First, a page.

Lessons learnt migrating from Mailchimp to Buttondown


So I rather blew it. As part of the move to the new look site I took the opportunity to move from MailChimp to Buttondown for my newsletter. However things did not go according to plan…

This turned out to be a bit of a journey with some interesting lessons that I thought were worth documenting.

Let’s start at the begining:

I chose Buttondown as it came recommended by my friend Dave Smyth from Work Notes; he had recently migrated his own list over. Some googling and general checking out and it seemed to be a good fit for me. Simple email service that allowed me to just write emails.

A small independent with a privacy focus, It’s not perfect, the documentation is in Notion and some of the interface is probably best described as intentionally minimal.

Migration from MailChimp

The migration from MailChimp was actually a pretty painless exercise. If anything, I would argue the onboarding is easier than the migration between Tiny Letter and MailChimp, a process I had done earlier that year.

From within MailChimp I spent a few minutes fighting its UI but eventually worked out how to download my audience. Then it was a case of uploading them to Buttondown.

OK, this was particularly easy – win to Buttondown!

Setting up Buttondown

OK, so Buttondown is not complicated but it does have settings in multiple locations and I will be honest. not all of them are very logical to me. Some options are “Premium” as well and the GUI doesn’t really do much to help you work out what is what, barring the occasional tool tip.

One set of settings is the ability to specify which email you want the email to be sent from. This aids in deliverability, tick

So now we need to set some DNS, and a little bit of the magic is revealed, as, well, Buttondown is a GUI wrapper for Mailgun under the hood, as the DNS records we are pointing to are all Mailgun related.

This is a good thing, sending email is HARD. I don’t want someone trying to do it, so I am much happier knowing a specialist company is doing the hard work. However, I can’t help but think if it was my project I would have put those DNS records under my vanity nameservers, even if I just forwarded on all requests. As now, should Buttondown try to migrate to a different mail provider (or branch to multiple) we do have a bit of an issue, and lots of DNS records will need updating.

Long term I see a potential painful “upgrade” is going to be needed.

One of the DNS changes needed was to create a CNAME email.timnash.co.uk note “email” not “mail”, I will skip over how long it took me to notice I had pointed to “mail” by accident. Basically the email.timnash.co.uk is a CNAME to mailgun.com

dig email.timnash.co.uk

; <<>> DiG 9.10.6 <<>> email.timnash.co.uk
;; global options: +cmd
;; Got answer:
;; ->>HEADER<<- opcode: QUERY, status: NOERROR, id: 24929
;; flags: qr rd ra; QUERY: 1, ANSWER: 3, AUTHORITY: 0, ADDITIONAL: 1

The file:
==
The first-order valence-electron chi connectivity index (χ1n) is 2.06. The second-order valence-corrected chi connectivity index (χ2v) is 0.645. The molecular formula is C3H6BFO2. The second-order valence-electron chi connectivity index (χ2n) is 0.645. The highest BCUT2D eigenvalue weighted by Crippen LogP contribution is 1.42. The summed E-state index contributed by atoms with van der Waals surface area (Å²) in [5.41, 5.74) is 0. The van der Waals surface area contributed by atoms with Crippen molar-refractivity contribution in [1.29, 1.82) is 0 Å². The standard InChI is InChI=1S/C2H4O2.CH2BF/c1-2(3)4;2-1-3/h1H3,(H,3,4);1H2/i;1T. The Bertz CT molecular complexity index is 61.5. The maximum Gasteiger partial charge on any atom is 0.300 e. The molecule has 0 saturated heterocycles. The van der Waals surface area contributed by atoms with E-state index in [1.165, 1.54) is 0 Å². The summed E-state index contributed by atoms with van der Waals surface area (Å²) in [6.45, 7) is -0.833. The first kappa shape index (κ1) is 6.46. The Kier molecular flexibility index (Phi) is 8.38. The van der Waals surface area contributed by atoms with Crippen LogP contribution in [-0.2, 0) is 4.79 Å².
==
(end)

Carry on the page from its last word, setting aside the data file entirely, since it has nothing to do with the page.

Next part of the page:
; EDNS: version: 0, flags:; udp: 512
;email.timnash.co.uk.        IN    A

email.timnash.co.uk.    180    IN    CNAME    mailgun.org.
mailgun.org.        60    IN    A
mailgun.org.        60    IN    A

;; Query time: 15 msec
;; WHEN: Mon Dec 07 18:00:21 GMT 2020
;; MSG SIZE  rcvd: 105

confirms it was set up correctly. OK, so I will admit at this point I only did a dig, I made no HTTP request, I was in my head sorting some DNS bits out. At this stage an alarm bell should have been ringing in my head.

However, it, and the other records such as SPF, all set up and confirmed both by me and Buttondown interface, we are good to go.

Writing the first email

So I write the email in MarkText then paste it into a Google Doc, for Babs to edit, just like this post. Then I copy and paste back out into the mail client, in this case Buttondown, and fix any weird foibles that might occur. With MailChimp this was a nightmare as Google Docs and MailChimp both tried to be clever, so it was nice to just be able to straight copy and paste and the markdown be automatically added. Generally it looked OK. I deliberately didn’t play too much with making things fancy, I figured I wanted to build such functionality up and I also wanted to experiment with the plainer looking email. What I did do is test! I sent myself 5 separate preview emails which I checked on:

  • Gmail Web Client
  • Android Gmail App
  • K9Mail a Android App
  • Apple Mail

Each time I was checking things like DO THE LINKS WORK and they did!

OK, time to send an email. It was at this point I found tags, as, until then, I hadn’t actually realised I could tag users. This would be useful later, and would have been really useful earlier.

Anyway, I hit send immediately and off went the email to my inbox.

I checked my inbox, sure enough there was an email!

  • Deliverability tick

Happy it had sent, I started stabbing around and realised the analytics were a little more complete then I was expecting. After all I had set up so I wouldn’t be collecting such stats.

It’s OK,I thought, it’s probably a bit of an interface bug.

Then I got a Tweet…

That’s strange, why would Claire be having issues? Of course my first thought was there was an issue with my site and I jumped to the Ransomware Article. OK, so there is no issue with the site itself, phew!

On opening the email that had been sent to me, I clicked on the Ransomware post and, yep, I had an identical issue!

Looking at the link:


Hmmm OK, that apparently is a tracking URL. My first thought was that the domain is not working properly so I quickly CURL’d the response

curl -I http://email.timnash.co.uk/c/eJyNjkluxCAURE8DOywmMyxYJGn7GhaTY5TGRAarldsH9y7KpqW_qdJ7pR8Ml6NgFCZDMcWEYok1k1gMZBCznOm7mqaPm8ATHwHHLeXd1m3wZTi_4GY8H4MLXPjAgibK2bBKqn1UJPrY5-DdbK19V8DeAJ37_RnoebMV_ZTzQFupDX0WdNi9lvywR7wENp8tL7UDPgJ2a5cLqLjKHEM6cy9jtukOD1NTi_9ebEY4YplmCrnIGeJREqS8d8gqq70fx7CyFbqztbKH8tiX59ySwmvik34J_QX8EXAE
HTTP/1.1 302 FOUND
Content-Length: 383
Content-Type: text/html; charset=utf-8
Date: Tue, 08 Dec 2020 20:19:11 GMT
Location: https://timnash.co.uk/has-your-host-go-ransomware/?utm_source=tnash&utm_medium=email
Server: nginx